Why should we call them all the same party? Why scrunch them all into the same tiny box?
I understand the political science arguments. With a winner-take-all voting system, parties gain power by representing more people. That means they work to enlarge coalitions (Latinos for Trump, anyone?) rather than carving out niches. There’s a cost in today’s highly connected world, though. We lose nuance and regional variation.
Which brings me back to driving down a twisty road, attempting to follow my mother-in-law’s directions. We were taking my son to a park, and she was navigating while simultaneously painting a blood-soaked tapestry of neighborhood murders, maulings and car accidents.
It was hilarious, gruesome and deeply Southern.
On one hand, this lovely woman is much like my own late mother. She taught for decades, loves children, gives back to her community, handles health challenges with grace. Yet in another, she is vastly different. She has lived for decades in Alabama. Her experience of the world — family, religion, politics — is different.
We live in a nation of 330 million people. Each one has their own perspective, their own intellect. Our cramped political system can’t possibly represent them all.
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Wandering through the park
Toward the end of our stay, my brother-in-law took us to Orr Park in Montevallo.
Throughout the park, artist Tim Tingle has transformed dead or dying cedars into fantastical creations. Faces peered through trunks. Dragons surfaced in others. A variety of mythical creatures greeted us as we logged the circular trail, and I tried to capture them all through my iPhone’s camera.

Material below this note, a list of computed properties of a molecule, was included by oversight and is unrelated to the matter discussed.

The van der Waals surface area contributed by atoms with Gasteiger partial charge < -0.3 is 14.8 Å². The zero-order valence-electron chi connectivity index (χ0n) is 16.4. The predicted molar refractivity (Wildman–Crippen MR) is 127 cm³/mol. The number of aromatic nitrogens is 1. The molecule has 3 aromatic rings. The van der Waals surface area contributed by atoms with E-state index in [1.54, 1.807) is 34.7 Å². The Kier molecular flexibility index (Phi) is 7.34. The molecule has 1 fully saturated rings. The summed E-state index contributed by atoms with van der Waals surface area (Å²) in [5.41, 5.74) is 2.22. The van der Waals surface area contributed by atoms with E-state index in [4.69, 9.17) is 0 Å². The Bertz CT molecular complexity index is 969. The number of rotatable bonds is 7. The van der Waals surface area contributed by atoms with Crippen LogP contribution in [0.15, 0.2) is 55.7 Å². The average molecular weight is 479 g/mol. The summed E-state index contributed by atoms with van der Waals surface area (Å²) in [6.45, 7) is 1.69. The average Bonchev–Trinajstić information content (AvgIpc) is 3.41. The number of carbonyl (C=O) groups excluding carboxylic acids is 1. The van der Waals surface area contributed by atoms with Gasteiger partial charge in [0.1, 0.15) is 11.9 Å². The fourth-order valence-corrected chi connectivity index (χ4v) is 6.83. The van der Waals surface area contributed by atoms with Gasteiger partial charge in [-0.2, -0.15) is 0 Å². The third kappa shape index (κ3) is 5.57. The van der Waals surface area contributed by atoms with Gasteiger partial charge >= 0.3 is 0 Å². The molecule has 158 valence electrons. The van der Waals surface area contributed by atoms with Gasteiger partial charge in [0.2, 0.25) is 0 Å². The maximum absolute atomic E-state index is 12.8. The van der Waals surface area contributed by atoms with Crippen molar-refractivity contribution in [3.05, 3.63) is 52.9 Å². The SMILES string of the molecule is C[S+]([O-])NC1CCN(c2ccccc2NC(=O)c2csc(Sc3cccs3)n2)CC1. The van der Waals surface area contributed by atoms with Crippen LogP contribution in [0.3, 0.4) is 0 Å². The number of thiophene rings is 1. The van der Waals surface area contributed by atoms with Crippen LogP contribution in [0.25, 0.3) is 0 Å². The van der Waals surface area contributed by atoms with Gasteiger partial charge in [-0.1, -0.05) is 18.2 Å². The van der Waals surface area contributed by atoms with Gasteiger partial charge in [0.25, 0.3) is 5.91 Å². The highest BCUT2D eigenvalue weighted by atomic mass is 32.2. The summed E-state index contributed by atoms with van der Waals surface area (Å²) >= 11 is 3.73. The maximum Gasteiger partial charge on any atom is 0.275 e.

In those twilit seconds, I saw a new, surprising place. We stood apart from time and politics. We were away.
It was only a moment, true. In Washington, D.C., senators were slogging their way through a massive, inflation-fighting reconciliation package. In Kansas, campaigners knocked doors for and against an amendment removing the right to an abortion from the constitution. In the Washington Post, Andrew Yang and some centrist Republicans were trying to get a third party off the ground. The wheels turned, and our massive country rolled along.
We drove back to my in-laws’ home that evening, speeding by vacant lots enveloped in kudzu. I watched the countryside pass, dipping further and further into darkness. No streetlights here.
In a couple of days, we would be back in Kansas.
We would see what happened with the amendment and the D.C. vote. We would go back to work, back to a familiar context, back to a new school year. I would write columns explaining what it all means. I would tell others about driving along with my mother-in-law and listening to her bloodthirsty tales.
Yet at the moment, I embraced a place that was different. I appreciated Alabama, and all of the variations it implied from one coast to another. How little we know and appreciate, really, about other people and this fantastic, horrible, bombastic, subtle country.
There’s so much more.